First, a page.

2006–2010

Is There an Adverse Effect of Sons on Maternal Longevity?

Reprint No. 2009:39

Author(s): David Cesarini, Erik Lindqvist and Björn WallaceYear: 2009 Title: Proceedings of the Royal Society B Volume (No.): 276 (1664) Pages: 2081–2084
Online article (restrictions may apply)


Recent years have witnessed the emergence of a literature examining the effects of giving birth to sons on postmenopausal longevity in pre-industrial mothers. The original paper in this lineage used a sample (n=375) of Sami mothers from northern Finland and found that, relative to daughters, giving birth to sons substantially reduced maternal longevity. We examine this hypothesis using a similar and a much larger sample (n=930) of pre-industrial Sami women from northern Sweden, who in terms of their demographic, sociocultural and biological conditions, closely resemble the original study population. In contrast to the previously reported results for the Sami, we find no evidence of a negative effect of sons on maternal longevity. Thus, we provide the most compelling evidence to date that the leading result in the literature must be approached with scepticism.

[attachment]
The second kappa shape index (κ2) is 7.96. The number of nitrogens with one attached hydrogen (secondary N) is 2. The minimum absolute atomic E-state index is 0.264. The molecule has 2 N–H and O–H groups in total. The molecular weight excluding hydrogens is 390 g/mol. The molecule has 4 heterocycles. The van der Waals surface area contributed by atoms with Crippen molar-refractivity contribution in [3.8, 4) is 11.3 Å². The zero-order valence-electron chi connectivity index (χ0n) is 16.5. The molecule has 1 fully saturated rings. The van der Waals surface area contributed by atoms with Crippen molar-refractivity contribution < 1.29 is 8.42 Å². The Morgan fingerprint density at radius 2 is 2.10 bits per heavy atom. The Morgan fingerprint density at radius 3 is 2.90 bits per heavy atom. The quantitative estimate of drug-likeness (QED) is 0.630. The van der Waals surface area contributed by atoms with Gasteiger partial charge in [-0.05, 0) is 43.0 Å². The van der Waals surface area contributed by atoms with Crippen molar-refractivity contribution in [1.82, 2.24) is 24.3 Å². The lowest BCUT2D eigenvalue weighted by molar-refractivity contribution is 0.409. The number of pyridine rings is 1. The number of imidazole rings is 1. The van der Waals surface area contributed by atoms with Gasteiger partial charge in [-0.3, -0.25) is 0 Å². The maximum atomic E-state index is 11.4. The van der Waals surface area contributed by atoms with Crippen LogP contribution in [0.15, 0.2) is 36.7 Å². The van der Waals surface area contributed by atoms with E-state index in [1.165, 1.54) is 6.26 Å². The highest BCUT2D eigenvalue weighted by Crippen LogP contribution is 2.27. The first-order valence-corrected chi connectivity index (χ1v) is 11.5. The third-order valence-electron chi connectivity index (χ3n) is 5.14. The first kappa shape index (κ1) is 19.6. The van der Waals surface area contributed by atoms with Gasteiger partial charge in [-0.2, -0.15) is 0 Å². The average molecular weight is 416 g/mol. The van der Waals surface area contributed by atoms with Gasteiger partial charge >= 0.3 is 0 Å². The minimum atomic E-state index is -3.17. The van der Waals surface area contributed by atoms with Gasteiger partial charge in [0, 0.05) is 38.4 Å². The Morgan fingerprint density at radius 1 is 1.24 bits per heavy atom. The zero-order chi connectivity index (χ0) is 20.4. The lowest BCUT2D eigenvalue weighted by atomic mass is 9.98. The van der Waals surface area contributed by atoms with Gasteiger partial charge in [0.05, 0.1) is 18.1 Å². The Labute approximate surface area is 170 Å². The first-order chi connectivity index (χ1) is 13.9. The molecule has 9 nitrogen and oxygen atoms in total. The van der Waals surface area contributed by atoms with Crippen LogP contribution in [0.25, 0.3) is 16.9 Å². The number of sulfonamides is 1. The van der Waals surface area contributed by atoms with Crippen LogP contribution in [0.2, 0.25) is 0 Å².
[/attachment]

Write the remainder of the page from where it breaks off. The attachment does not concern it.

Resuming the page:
Reference:
Cesarini, David, Erik Lindqvist and Björn Wallace (2009), "Is There an Adverse Effect of Sons on Maternal Longevity?". Proceedings of the Royal Society B 276(1664), 2081–2084.

Erik Lindqvist

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Interdisciplinary European Studies

The European Union and the Return of the Nation State

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This book explores the complex and ever-changing relationship between the European Union and its member states. The recent surge in tension in this relationship has been prompted by the actions of some member state governments as they question fundamental EU values and principles and refuse to implement common decisions seemingly on the basis of narrowly defined national interests.

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